This paper by Hersch & Viscusi at Vanderbilt is pretty openly a brief for their PhD program in law and economics at Vanderbilt, but it contains some interesting data and clearly confirms what should be familiar: namely, that strength in law and economics is essential to "elite" status in the modern legal academy. Some excerpts:
The percentage of faculty [at the top 26 law schools, about 1340 faculty] with a Ph.D. degree is 27% overall, with 7% having a Ph.D. in economics, 13% having a Ph.D. in a social science discipline other than economics, and 7% with a Ph.D. in a non-social science discipline. Economics is the most frequent specific Ph.D. discipline among these faculty members. Ninety-one faculty members have a Ph.D. in economics, followed by 61 with a Ph.D. in Political Science or related fields (e.g., Government and International Relations), 50 with a Ph.D. in History, and 43 with a Ph.D. in Philosophy. Among law faculty who have a Ph.D. but no J.D., economists clearly have a greater role than Ph.D. scholars in any other particular discipline. There are 23 faculty members who have an economics Ph.D. but no J.D., in contrast to the combined total of 31 for all other social sciences Ph.D.s and 11 for all other non-social sciences Ph.D.s. Furthermore, economists without a J.D. have a greater representation among the highest-ranked law school faculties than scholars with doctorates in other fields who have no J.D. Twenty-five percent of faculty with an economics Ph.D. do not also have a J.D., while only 16 percent of those with doctorates in other fields do not also have a J.D.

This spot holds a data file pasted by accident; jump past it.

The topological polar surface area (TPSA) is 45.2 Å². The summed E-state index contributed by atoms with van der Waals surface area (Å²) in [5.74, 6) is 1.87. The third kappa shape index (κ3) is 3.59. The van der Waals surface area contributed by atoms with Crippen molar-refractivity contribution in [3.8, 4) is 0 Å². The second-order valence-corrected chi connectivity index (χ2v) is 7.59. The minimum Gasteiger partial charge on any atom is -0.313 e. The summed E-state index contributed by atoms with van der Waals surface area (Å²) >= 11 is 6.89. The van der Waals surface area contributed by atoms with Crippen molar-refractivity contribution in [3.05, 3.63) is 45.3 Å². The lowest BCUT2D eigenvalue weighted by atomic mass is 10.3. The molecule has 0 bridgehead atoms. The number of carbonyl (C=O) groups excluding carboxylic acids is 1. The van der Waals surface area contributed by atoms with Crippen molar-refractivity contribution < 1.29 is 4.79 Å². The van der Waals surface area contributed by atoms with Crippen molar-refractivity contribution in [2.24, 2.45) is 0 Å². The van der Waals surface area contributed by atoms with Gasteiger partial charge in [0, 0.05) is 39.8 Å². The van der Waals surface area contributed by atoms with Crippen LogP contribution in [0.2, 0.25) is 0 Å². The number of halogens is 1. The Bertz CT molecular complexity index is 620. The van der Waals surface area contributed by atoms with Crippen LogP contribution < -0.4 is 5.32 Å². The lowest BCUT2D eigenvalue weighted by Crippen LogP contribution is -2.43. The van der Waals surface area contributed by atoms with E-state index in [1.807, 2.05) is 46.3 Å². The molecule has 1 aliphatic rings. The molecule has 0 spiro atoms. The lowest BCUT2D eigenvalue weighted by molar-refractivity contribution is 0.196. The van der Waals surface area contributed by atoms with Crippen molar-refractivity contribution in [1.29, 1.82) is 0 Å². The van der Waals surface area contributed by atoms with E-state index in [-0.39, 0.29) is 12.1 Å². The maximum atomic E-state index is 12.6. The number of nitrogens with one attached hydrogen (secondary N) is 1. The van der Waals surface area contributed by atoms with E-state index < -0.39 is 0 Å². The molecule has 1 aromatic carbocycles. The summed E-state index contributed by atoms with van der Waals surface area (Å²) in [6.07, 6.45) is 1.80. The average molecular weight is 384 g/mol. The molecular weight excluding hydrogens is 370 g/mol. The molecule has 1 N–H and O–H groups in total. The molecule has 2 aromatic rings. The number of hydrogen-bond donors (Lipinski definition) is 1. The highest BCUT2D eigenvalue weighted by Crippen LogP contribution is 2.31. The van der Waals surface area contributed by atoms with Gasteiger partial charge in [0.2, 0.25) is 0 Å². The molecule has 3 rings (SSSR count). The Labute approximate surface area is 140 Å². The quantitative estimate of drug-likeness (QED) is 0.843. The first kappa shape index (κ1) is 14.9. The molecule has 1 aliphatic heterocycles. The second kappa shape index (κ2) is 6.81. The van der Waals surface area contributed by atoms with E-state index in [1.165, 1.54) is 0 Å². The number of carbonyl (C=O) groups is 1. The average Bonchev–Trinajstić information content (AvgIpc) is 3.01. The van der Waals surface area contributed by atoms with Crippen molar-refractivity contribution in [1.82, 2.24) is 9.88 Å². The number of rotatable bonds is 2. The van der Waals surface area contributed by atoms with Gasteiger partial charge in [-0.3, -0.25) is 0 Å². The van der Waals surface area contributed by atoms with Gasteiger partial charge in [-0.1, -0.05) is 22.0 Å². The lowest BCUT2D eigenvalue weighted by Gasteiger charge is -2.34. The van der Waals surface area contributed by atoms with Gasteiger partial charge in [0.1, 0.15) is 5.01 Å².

As the authors also show, high 'rank' as a law school overall correlates with strength in law and economics. Still, I wouldn't encourage anyone thinking of an academic career to get a PhD in "Law and Economics" at Vanderbilt, notwithstanding Viscusi's great distinction in the field. For all the successful JD/PhDs of recent vintage in this area (think Spamann at Harvard; Hubbard, Malani and Miles at Chicago; Hemphill and Morison at Columbia; Listokin at Yale; Wickelgren at Texas; among many others) had JDs from one of the usual law suspects (Yale, Chicago, Harvard, Stanford) and PhDs from one of the usual economic suspects (Chicago, Harvard, Stanford, Princeton etc.) Law and economics still rules, but that now means a top JD and a top economics PhD, not a PhD in a heretofore unknown degree program.
So why did economic analysis of law triumph in a way that no other interidsciplinary movement, before or since, has? (Some readers old enough may recall Morton Horwitz's spectacularly wrong prediction in 1980 that law & economics had already "peaked" as the latest "fad" in the legal academy.) I can think of three reasons why economic analysis of law has had such staying power, though I've no idea about their relative contributions:
1. Its early proponents and later practitioners happened to be quite smart, and smart in the way that the best lawyers are smart: analytically and dialectically acute. Lawyering at the highest levels is part rhetoric and part analytical and dialectical skill. Richard Posner, who did not invent economic analysis of law but is most responsible for its triumph, is a lawyer at the highest level, and as he deployed economic tools of analysis across legal subfield after legal subfield, this put enormous pressure on the rest of the legal academy to respond.
2. L&E offered an apparently robust and clear analytic framework for thinking about problems that lawyers and law professors had already been thinking about, but mostly on the basis of armchair hunches and speculations: questions like, "How will this rule affect the behavior of prospective litigants?" and "Will this rule really deter the bad outcomes we're worried about?" The lawyer/economist had a theoretical framework for answering the question, whereas the traditional lawyer often did not.